Presentations

I have taught many classes and given many presentations over the years. I'm known for being an entertaining speaker, even when presenting dry geeky subjects. My presentations often encorporate varied metaphors and stories to get a point across.

The slides to my presentations do not always give the whole story.  For instance, my presentation on ODS packages/zip files was presented as a primer on learning Argentine tango.

My presentation on inline formatting used the poem 'Jabberwocky' in such a way that it was translated through the presentation revealing that not everything is as it might at first seem.

My presentations generally adapt to the locale, the audience, current events, and topics.  I have given many successful presentations, including keynotes, with no slides and minimal preparation, so that I can truly engage with the audience and present ideas in dynamic ways.

ODS Markup: The Power of Choice and Change

Posted by on Mar 23, 2013 in ODS, Presentations, SAS, Tagsets | 0 comments

ODS Markup: The Power of Choice and Change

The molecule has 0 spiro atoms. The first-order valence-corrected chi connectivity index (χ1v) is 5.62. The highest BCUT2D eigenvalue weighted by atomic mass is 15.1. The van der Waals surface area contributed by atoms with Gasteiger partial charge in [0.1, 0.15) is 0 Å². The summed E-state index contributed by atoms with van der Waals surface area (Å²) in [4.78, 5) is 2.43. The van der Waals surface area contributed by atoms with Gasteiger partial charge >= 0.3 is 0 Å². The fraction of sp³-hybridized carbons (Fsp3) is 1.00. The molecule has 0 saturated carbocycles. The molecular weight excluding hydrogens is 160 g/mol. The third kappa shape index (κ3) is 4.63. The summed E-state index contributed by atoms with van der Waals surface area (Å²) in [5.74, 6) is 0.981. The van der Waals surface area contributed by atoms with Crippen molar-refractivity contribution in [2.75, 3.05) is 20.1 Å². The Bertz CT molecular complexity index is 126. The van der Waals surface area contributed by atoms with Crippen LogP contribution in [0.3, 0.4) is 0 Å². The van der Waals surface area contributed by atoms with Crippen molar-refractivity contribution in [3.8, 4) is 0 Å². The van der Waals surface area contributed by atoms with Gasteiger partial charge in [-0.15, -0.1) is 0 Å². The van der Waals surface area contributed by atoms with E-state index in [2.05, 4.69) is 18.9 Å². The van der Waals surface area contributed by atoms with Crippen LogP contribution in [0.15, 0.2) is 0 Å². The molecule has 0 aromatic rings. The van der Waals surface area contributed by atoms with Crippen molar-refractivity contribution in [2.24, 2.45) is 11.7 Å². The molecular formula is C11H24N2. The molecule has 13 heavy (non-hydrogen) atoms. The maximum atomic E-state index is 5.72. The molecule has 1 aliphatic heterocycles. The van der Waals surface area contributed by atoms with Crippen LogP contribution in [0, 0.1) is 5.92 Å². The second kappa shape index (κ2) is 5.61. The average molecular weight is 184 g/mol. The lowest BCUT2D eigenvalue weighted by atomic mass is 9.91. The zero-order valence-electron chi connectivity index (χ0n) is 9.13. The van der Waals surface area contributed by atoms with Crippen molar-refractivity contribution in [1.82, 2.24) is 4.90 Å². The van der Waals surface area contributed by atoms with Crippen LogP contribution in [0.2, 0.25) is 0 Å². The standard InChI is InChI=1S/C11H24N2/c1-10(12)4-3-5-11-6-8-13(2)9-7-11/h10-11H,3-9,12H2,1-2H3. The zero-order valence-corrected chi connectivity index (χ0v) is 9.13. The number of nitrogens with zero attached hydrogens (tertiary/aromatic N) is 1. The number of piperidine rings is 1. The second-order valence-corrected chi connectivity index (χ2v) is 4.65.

This was the first paper I ever wrote about ODS Tagsets. Tagsets were the beginning of something new– Open-source SAS output destinations. For the first time, SAS customers could change anything and everything about the HTML, CSV, LaTeX or troff that SAS generated. Tagsets opened the door for special transport formats, which in turn, help integrate SAS into other systems, including anything from a special HTML format to a custom XML needed for intra company data transfers. The Tagset programs that now defined many of the ODS output types can easily be updated, modified, and shared between anyone that wanted to. Tagsets also broke the dependency of these output destinations from the SAS development cycle, allowing updates and even new ODS destinations to be developed and released between the major software releases. ABSTRACT: When it comes to markup languages, there are lots of choices. If you are keeping up with the web, you might say XML is your choice. XML alone is full of choices. But XML is just the latest craze. There are lots of other markup languages out there. Using the ODS MARKUP output destination the ability to create these types of output are within your grasp. This was the first paper I ever wrote about ODS Tagsets. Tagsets were the beginning of something new. Open source SAS output destinations. For the first time SAS customers could change anything and everything about the HTML, CSV, LaTeX or troff that SAS generated. Tagsets opened the door for special transport formats, which in turn help integrate SAS into other systems.  Anything from a special HTML format to a custom XML needed for intra company data transfers. The Tagset programs that now defined many of the ODS output types can easily be updated, modified and shared between anyone that wanted to. Tagsets also broke the dependency of these output destinations from the SAS development cycle allowing updates and even new ODS destinations to be developed and released between the major software releases. As an introduction to Tagsets this paper was all about explaining how they worked and giving examples of things that could be done in order to spur everyone’s imagination.  This became a recurring theme in many of my papers.  I was continually helping people do various things with ODS tagsets, and that would spawn new ideas which ultimately went into ODS development or at the very least into some crazy example in a paper. At the time, ODS HTML output was something everyone lived with. It wasn’t offensive, but it wasn’t pretty either.  The worst part was that changes were bound to the SAS release cycle of every 2-3 years. This was just not quick enough to keep up with the quickly changing internet landscape. Tagsets changed all of that by allowing anyone to customize what ODS generated as output.  For me, that meant I didn’t have to come up with compromises for what everyone wanted in their output. I also hoped that this would mean I could spend more time on other projects instead of working so much on creating HTML.  Boy was I wrong. Tagsets did free me from my very specific work on ODS HTML, CSV, LaTeX etc.  But I ended up working even more on new tagsets for new destinations, and helping lots of...

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